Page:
CHARLOTTE J WARD PHOTOGRAPHY
Charlotte J Ward is a photographer who’s work I came across during a holiday in Pantelleria this summer. She is half British half French, and grew up between Lyon and Paris until she moved to the English countryside at 17. I’ve been following her work on instagram and love how her visuals have a journalistic feel with a raw but feminine eye.
Tell us more about yourself Charlotte, and how you came into Photography?
My interest for photography began in my childhood years, during the time spent with my British grandfather – Michael Ward. He was a photographer for the Sunday Times, and I used to love spending afternoons with him in his dark room anytime we went to visit him in the UK.
I shot my first series of photographs at the age of 14, during a family trip to Senegal and Guinea Bissau. I remember feeling fascinated and inspired by the exoticism of life over there – how different it all was from what I was used to. Being able to witness and document it through the lens made me feel at home. My work has grown in this way ever since. After finishing school, I went to London where I graduated from the London College of Communication with a Photography BA (Hons), in June 2014. I’ve been loosely based there ever since, all the while living the life of a nomad, which has not only allowed me to produce more work, but also considerably fed my practice.
Achievements so far?
Some of the projects I feel proudest of so far are the ongoing body of work I have been shooting in India for the past three years, which consists of various series documenting life and traditions in different places around the country – from the tribal communities of Nagaland, to the new age community of Auroville in Tamil Nadu going through the sacred city of Varanasi…
One of my favourite series I shot was on the north-eastern coast of Sri Lanka in February 2016. It shows elderly Nepali Buddhist pilgrims coming out of the ocean after having had their first ever sea bath. I remember them singing with joy, and clapping their hands with excitement on our way there. When we finally arrived, the bravest ones ran straight in, while the others held hands as they slowly approached the ocean. The rest of the group preferred to stay away from the salty waters and started building ‘sand Stupas’ on the beach instead. It was a very touching scene to witness and I couldn’t help but get my camera out to capture them as they came out of the water – after their first dip.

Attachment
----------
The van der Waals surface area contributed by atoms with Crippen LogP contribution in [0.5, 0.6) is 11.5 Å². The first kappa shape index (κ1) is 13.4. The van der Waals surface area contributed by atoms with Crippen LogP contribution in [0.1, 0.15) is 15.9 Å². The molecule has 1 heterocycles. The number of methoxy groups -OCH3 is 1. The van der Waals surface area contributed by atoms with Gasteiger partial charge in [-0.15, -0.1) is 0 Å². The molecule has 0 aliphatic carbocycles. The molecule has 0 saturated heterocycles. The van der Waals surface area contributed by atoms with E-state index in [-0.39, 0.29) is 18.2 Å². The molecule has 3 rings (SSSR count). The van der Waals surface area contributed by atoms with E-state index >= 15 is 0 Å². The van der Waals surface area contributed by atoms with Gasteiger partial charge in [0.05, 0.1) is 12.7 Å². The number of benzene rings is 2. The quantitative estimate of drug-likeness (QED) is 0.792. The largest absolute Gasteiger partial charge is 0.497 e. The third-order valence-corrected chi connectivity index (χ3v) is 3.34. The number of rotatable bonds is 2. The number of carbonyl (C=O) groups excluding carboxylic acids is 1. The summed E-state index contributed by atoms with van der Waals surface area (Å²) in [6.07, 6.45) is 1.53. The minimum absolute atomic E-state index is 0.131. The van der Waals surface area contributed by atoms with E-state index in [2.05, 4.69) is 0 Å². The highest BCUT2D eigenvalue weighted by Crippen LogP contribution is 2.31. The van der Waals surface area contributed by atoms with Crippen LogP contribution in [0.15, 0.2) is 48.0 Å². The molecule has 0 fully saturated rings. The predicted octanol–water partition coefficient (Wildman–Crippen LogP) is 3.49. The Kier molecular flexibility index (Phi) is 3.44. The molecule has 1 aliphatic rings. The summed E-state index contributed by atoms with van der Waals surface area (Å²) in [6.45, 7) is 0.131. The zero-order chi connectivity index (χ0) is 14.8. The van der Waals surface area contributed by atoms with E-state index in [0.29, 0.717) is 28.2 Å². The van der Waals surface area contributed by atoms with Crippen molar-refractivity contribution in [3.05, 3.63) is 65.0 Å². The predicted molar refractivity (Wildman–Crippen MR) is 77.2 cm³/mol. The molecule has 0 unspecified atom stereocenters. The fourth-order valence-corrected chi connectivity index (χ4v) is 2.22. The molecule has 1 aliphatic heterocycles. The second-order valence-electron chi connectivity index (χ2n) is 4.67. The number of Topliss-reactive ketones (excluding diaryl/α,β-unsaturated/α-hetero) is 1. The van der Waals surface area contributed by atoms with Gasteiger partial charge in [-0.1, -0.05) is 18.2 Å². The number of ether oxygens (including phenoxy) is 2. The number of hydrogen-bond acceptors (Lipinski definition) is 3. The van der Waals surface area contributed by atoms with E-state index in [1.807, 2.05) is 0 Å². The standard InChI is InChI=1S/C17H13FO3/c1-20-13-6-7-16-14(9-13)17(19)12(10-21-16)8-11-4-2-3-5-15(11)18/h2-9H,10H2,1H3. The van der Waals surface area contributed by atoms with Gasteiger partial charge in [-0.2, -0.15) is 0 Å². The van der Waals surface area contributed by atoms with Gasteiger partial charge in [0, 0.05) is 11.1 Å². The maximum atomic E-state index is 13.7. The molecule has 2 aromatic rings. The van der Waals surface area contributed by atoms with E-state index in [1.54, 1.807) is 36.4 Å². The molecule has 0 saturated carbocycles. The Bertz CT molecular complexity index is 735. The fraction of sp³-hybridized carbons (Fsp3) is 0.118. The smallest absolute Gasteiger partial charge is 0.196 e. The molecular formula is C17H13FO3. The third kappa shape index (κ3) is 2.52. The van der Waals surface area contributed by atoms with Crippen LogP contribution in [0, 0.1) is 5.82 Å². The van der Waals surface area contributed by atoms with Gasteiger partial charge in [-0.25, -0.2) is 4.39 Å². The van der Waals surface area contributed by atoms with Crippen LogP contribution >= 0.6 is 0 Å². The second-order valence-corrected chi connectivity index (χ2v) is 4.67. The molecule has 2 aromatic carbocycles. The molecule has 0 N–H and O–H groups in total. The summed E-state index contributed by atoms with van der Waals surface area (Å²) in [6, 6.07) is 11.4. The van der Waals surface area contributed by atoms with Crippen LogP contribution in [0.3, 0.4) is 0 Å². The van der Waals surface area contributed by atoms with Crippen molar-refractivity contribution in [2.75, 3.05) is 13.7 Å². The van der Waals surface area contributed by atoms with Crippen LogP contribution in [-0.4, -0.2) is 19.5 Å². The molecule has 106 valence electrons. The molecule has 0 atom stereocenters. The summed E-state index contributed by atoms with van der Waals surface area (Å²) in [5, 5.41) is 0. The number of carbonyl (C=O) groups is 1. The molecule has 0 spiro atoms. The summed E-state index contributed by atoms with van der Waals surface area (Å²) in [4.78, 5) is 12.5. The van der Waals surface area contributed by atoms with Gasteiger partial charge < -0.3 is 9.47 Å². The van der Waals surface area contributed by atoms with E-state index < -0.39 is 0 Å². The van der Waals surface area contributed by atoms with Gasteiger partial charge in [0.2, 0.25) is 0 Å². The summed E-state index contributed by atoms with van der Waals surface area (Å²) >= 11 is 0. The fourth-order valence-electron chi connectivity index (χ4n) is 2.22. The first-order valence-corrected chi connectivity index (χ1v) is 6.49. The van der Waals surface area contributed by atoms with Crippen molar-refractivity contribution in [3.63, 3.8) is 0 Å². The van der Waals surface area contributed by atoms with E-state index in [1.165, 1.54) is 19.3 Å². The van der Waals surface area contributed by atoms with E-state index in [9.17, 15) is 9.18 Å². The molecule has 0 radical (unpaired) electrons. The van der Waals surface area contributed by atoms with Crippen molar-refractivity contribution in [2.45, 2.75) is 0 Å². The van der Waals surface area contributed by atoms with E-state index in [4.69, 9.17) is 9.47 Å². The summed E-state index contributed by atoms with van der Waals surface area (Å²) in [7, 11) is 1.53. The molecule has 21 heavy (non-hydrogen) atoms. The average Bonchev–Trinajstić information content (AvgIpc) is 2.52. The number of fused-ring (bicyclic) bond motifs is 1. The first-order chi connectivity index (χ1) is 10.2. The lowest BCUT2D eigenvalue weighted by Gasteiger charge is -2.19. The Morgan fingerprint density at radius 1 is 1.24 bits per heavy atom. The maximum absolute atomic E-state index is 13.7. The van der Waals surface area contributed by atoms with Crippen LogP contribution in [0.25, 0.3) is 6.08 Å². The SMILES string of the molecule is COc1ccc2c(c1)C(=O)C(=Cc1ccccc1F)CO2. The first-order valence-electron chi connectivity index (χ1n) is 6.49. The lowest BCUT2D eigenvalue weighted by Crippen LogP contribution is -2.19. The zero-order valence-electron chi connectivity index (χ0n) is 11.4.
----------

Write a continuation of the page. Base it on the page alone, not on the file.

What or who are your greatest inspirations or influences?
My grandfather will always be one of my greatest inspirations in this field. He’s given me the best advice I’ve ever had so far – “never go anywhere without your camera” - simple but crucial. And then of course the world around me, especially when it is exotic, unknown to my senses. So travel is what inspires me most when it comes to photography. That is when I am the most productive, and when the ideas start flowing in.
Most interesting response to your work you have heard so far?
People usually enjoy the rawness and honesty of my photographs – especially the portraits. I hardly, if not at all, edit my photographs and people can feel that quality and most of the time appreciate it. I wish to show the world the way I witness it, without trying to embellish it or make it look fantastical in any kind of way. I see myself and my lens as simple vehicles of the world around me.
What would be a dream shoot for you?
Spending a few months immersed in a community in a country I’ve never been to – photographing and recording people’s lives, experiences, points of views, their environment, their homes... which is what I’m about to do in Brazil soon!
Favourite websites, publications or social media handles you enjoy to follow?
To be very honest I don’t look at websites that much when it comes to seeking inspiration. The world around me is far more stimulating for that. But I occasionally check out :The British Journal of Photography, It’s Nice That, National Geographic reportages and of course the infinite amount of photography/er’s Instagram accounts.
Tell us more at the retreats you organize on Traditional Ceremonies
In the past year I have been developing a relationship with two female students of pajés (shamans) from the Yawanawa indigenous tribe of Brazil’s Amazon rainforest – Asi Rua and Hukena Yawanawa. They have been coming to Europe for the past five years to share their knowledge, healing practices and plant medicines with people across the ocean. This summer I had the honour of organising one of these healing retreats in the UK, and I am now about to travel over to Brazil with them, with the aim to deepen my understanding of their spiritual practices, as well as document them and their people through photography. I will also be helping in the organisation of a ten-day retreat in Mutum – one of the tribe’s villages – during the second half of January.
Asi Rua and Hukena Yawanawa will be back in Europe in the Spring of 2019. ( *For more information: firstname.lastname@example.org ).
Anything else you would like to share?
Gratitude for the world around me, for my grandfather and for this opportunity to share a little bit about my work.